The 'U.S. Herd', a phrase that I love and that conjures in my mind a mythical herd of cattle roaming the Great Plains, is at an all time low.
We set out with the goal of creating a device that helps small-holder coffee farmers improve the quality of their coffee by perfectly optimizing the taste characteristics during the fermentation process.
My driver for choosing where to work this summer was testing how I would feel in a place that has great social impact, but where my own impact would not be very tangible. And that's exactly what I experienced working for the Water and Sanitation Program (WSP) of the World Bank.
The last two months working for the Agricultural Transformation Agency of Ethiopia (ATA) have been a fascinating experience to gain a first-hand view of how to build a high-performing development organization in East Africa. Despite the many difficulties related to running an organization in Ethiopia, ATA is succeeding in building an organization with a clear sense of purpose, with highly motivated and talented staff, and that seeks to actually measure its impact on the country's agricultural sector. I think ATA's promising start is due to a strong leadership, an attention to talent, and the willingness to transform its environment.
Jacaranda’s innovative delivery model and its efforts to implement operational best practices as a crucial means to providing affordable, high-quality healthcare services to the low-income communities of Nairobi, Kenya. While my mandate was to develop a business plan and a set of recommendations around Jacaranda’s business model as it prepares to open its second and third clinics, one of the most rewarding parts of my internship was much more unexpected. About halfway through my internship, I was asked to develop and lead a curriculum to provide quantitative skills and Microsoft Excel training to Jacaranda’s staff.
In my pre-GSB life, I was a private equity operations professional working in portfolio companies in China and Southeast Asia. While working in small cities throughout China, I'd come to tacitly accept that polluted brown skies over neon-lighted industrial sprawls were the price that developing economies paid to catch up. Traveling around Southeast Asia, I was often depressed by the sight of town after town "trading up" to the same cheap, garish trappings of modern consumerism. I considered myself a true-blue capitalist, but did it have to be so ... ugly? One of the reasons I came to Bhutan was to see if a middle path existed between economic development and cultural preservation.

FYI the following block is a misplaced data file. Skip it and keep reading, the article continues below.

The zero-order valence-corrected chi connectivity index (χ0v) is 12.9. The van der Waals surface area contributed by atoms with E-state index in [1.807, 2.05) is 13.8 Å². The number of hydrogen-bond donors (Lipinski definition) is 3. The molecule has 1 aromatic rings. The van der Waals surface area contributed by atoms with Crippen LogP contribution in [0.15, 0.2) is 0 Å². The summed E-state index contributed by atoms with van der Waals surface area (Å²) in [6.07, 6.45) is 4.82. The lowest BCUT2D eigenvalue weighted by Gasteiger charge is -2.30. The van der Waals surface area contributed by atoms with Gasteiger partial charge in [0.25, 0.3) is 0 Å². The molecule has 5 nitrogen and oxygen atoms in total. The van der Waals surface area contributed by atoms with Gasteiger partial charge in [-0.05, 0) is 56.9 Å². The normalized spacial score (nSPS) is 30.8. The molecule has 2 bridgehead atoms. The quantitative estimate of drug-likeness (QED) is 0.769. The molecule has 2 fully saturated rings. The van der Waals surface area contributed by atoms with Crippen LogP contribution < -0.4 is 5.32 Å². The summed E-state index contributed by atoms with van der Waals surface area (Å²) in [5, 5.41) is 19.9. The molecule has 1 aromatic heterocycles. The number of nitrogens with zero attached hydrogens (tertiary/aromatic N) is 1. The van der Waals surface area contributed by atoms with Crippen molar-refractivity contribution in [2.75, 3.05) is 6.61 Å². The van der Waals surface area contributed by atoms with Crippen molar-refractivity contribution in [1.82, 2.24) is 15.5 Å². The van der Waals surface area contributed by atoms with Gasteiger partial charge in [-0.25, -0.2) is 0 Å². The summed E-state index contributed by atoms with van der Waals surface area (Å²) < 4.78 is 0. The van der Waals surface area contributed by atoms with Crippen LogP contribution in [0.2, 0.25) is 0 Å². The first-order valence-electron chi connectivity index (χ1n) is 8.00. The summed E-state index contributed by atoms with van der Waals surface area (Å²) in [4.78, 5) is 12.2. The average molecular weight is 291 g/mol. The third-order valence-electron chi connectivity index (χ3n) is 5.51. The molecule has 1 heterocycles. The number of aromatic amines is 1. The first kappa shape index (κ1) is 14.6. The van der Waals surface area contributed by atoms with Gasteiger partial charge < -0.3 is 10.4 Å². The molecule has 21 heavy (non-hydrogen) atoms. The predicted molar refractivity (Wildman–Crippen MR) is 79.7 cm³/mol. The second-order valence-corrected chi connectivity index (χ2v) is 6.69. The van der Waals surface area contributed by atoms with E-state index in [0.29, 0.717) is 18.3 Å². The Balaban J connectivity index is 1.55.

I spent my summer at Teach For America as an Education Pioneer Graduate Fellow. The Ed Pioneers Graduate Fellowship gave me a network of support, training and peers that I valued as much as the network and learning from at my internship at TFA itself.
In a previous post, I described the Chicago Fed’s role in monitoring financial markets and promoting financial stability. In this post, I will outline what a typical day was like for me working as a Fed staffer.
When I first heard about my project this summer at the CMO, putting together a training strategy for IT & Operations, I thought it would be pretty straightforward. I was certain there would be great frameworks already out there, and all I would need to do is to make some customization and fill in the blanks. Not until I finished all my work plan, issue trees, timeline and discussion guide (very consultant way of doing things), did I find out that I had not thought of all the complexities and nuances that would make my project difficult.
Have you heard of supper being served in schools? Maybe you have, but I certainly had not before starting my summer with Revolution Foods. Supper is a meal that is served in afterschool programs - think of it as a more substantial / bigger snack.